What Is a 499 Status Code?
A non-standard status code introduced by nginx for the case when a client closes the connection while nginx is processing the request.
The HTTP 499 status code is not a standard HTTP status code, meaning it is not defined in the HTTP/1.1 specification. This status code is used by the nginx web server to indicate that the client closed the connection before the server could send a response.
The HTTP 499 error typically occurs when a client terminates the connection before the server is able to respond, such as when a user cancels a request or navigates away from a page before it fully loads. In some cases, the error may be caused by a misconfigured server or network issue that disrupts the connection between the client and server.
499 status code example
A 499 status code is not an officially recognized HTTP status code, but it is sometimes used by servers to indicate that a client has closed the connection without receiving a response. Here’s an example of a request and response:
GET /index.html HTTP/1.1
HTTP/1.1 499 Client Closed Request
Root causes of a 499 Status Code
The HTTP 499 error is specific to the nginx web server, and it occurs when the client closes the connection before the server can send a response. There are a number of reasons why this could happen, including:
If there is a problem with the network connection between the client and server, such as a dropped connection or high latency, the connection may be lost before the server can respond.
If the client navigates away from the page before it fully loads, or cancels the request before the server can respond, the connection may be terminated before a response is received.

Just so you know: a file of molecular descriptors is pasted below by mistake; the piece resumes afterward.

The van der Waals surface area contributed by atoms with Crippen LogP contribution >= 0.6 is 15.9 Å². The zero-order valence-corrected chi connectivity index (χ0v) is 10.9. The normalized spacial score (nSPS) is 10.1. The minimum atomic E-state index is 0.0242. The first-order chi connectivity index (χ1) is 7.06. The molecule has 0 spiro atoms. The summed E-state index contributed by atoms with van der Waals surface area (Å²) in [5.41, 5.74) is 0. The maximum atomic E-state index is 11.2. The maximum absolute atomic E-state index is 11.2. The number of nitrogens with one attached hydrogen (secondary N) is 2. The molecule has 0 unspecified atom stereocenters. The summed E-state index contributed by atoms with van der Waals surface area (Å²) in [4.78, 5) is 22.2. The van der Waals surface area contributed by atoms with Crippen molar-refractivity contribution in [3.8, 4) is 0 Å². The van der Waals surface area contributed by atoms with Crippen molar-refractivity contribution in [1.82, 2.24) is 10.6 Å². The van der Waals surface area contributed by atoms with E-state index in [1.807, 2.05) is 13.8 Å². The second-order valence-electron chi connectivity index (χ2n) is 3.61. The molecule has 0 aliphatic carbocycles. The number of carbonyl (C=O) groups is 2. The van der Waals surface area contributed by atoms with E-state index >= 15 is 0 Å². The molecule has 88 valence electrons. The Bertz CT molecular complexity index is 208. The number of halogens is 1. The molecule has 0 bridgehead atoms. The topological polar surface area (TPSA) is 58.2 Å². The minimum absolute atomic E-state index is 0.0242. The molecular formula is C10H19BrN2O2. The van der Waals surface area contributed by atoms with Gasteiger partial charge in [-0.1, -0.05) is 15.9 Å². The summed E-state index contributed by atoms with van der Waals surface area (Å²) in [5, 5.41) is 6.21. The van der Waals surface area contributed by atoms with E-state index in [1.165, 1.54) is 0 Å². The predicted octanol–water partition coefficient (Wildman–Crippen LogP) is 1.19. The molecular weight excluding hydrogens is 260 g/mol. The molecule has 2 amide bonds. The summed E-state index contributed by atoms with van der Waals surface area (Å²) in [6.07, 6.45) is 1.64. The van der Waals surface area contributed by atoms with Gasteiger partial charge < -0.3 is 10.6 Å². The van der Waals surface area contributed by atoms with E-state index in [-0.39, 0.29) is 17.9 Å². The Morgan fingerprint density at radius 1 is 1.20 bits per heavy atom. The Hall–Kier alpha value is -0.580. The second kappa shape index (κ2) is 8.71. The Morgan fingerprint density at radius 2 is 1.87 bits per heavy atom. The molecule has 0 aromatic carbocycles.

If the server is experiencing issues, such as a high load or a misconfiguration, it may be unable to respond to the client’s request in a timely manner.
Firewall or security software:
If there is a firewall or security software in place that is blocking the connection or interfering with the communication between the client and server, the connection may be lost.
If the server is misconfigured, it may not be able to properly handle requests and may result in a 499 error.
The server may have a configuration that sets a timeout period for the response, and if it exceeds the limit, it may close the connection and result in a 499 error.
These are just a few examples of what could cause an HTTP 499 error. In order to determine the specific cause of the error, it may be necessary to investigate further using server logs or other troubleshooting methods.
Troubleshooting a 499 Status Code
Since the HTTP 499 error is not a standard HTTP status code, it can be tricky to troubleshoot. However, there are a few general steps that you can take to try to identify and resolve the issue:
- Check the server logs
If you have access to the server logs, check to see if there are any entries that correspond to the time that the HTTP 499 error occurred. This may provide clues as to what caused the error.
- Check the network connection
Verify that the network connection between the client and server is stable and reliable. Check for any network issues, such as dropped packets or high latency, which could cause the connection to be lost.
- Check the browser cache
Clear the browser cache and cookies to ensure that the error is not caused by a cached resource or cookie.
- Disable browser extensions
Disable any browser extensions that could be interfering with the connection, such as ad blockers or security software.
- Try a different browser or device
If the error persists, try accessing the site from a different browser or device to see if the issue is specific to the current configuration.
Does a 499 status code affect SEO?
Since a 499 status code is not an officially recognized HTTP status code and is not a common error, it is unlikely to have any direct impact on SEO. However, if it is a persistent issue on your website, it could affect user experience and lead to lower engagement and higher bounce rates, which could indirectly impact your SEO.